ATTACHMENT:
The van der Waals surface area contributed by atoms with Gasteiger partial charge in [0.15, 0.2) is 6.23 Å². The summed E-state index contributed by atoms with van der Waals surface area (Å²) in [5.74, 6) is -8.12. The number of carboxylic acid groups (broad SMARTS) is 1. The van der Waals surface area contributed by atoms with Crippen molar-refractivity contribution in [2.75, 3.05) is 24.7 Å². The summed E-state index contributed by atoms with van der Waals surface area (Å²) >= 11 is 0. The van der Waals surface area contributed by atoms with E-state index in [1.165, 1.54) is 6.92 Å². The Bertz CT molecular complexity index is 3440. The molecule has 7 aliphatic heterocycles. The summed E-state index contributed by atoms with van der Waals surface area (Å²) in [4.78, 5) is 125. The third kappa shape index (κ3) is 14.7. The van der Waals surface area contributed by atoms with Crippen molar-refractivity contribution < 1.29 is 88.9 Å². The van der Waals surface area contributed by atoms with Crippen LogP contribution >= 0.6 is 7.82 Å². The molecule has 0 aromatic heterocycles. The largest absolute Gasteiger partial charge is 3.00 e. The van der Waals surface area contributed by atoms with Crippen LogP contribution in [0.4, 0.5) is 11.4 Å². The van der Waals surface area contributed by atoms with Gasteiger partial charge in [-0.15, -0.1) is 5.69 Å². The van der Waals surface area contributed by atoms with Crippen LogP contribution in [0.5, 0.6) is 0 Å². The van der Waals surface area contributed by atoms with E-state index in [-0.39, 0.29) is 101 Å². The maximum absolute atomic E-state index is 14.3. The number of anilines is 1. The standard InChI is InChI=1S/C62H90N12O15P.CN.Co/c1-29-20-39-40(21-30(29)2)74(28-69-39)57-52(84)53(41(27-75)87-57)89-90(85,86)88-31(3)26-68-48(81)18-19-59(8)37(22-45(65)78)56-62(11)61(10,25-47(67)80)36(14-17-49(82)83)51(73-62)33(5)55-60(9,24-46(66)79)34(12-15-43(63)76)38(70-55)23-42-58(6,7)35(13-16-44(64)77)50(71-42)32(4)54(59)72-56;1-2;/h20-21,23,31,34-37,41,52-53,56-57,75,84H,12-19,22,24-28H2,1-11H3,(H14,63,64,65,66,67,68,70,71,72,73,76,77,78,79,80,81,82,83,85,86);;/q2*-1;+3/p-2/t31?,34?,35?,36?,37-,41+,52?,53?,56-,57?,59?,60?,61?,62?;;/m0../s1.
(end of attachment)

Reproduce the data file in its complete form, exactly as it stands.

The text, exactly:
The van der Waals surface area contributed by atoms with Gasteiger partial charge in [0.15, 0.2) is 6.23 Å². The summed E-state index contributed by atoms with van der Waals surface area (Å²) in [5.74, 6) is -8.12. The number of carboxylic acid groups (broad SMARTS) is 1. The van der Waals surface area contributed by atoms with Crippen molar-refractivity contribution in [2.75, 3.05) is 24.7 Å². The summed E-state index contributed by atoms with van der Waals surface area (Å²) >= 11 is 0. The van der Waals surface area contributed by atoms with E-state index in [1.165, 1.54) is 6.92 Å². The Bertz CT molecular complexity index is 3440. The molecule has 7 aliphatic heterocycles. The summed E-state index contributed by atoms with van der Waals surface area (Å²) in [4.78, 5) is 125. The third kappa shape index (κ3) is 14.7. The van der Waals surface area contributed by atoms with Crippen molar-refractivity contribution < 1.29 is 88.9 Å². The van der Waals surface area contributed by atoms with Crippen LogP contribution >= 0.6 is 7.82 Å². The molecule has 0 aromatic heterocycles. The largest absolute Gasteiger partial charge is 3.00 e. The van der Waals surface area contributed by atoms with Crippen LogP contribution in [0.4, 0.5) is 11.4 Å². The van der Waals surface area contributed by atoms with Gasteiger partial charge in [-0.15, -0.1) is 5.69 Å². The van der Waals surface area contributed by atoms with Crippen LogP contribution in [0.5, 0.6) is 0 Å². The van der Waals surface area contributed by atoms with E-state index in [-0.39, 0.29) is 101 Å². The maximum absolute atomic E-state index is 14.3. The number of anilines is 1. The standard InChI is InChI=1S/C62H90N12O15P.CN.Co/c1-29-20-39-40(21-30(29)2)74(28-69-39)57-52(84)53(41(27-75)87-57)89-90(85,86)88-31(3)26-68-48(81)18-19-59(8)37(22-45(65)78)56-62(11)61(10,25-47(67)80)36(14-17-49(82)83)51(73-62)33(5)55-60(9,24-46(66)79)34(12-15-43(63)76)38(70-55)23-42-58(6,7)35(13-16-44(64)77)50(71-42)32(4)54(59)72-56;1-2;/h20-21,23,31,34-37,41,52-53,56-57,75,84H,12-19,22,24-28H2,1-11H3,(H14,63,64,65,66,67,68,70,71,72,73,76,77,78,79,80,81,82,83,85,86);;/q2*-1;+3/p-2/t31?,34?,35?,36?,37-,41+,52?,53?,56-,57?,59?,60?,61?,62?;;/m0../s1.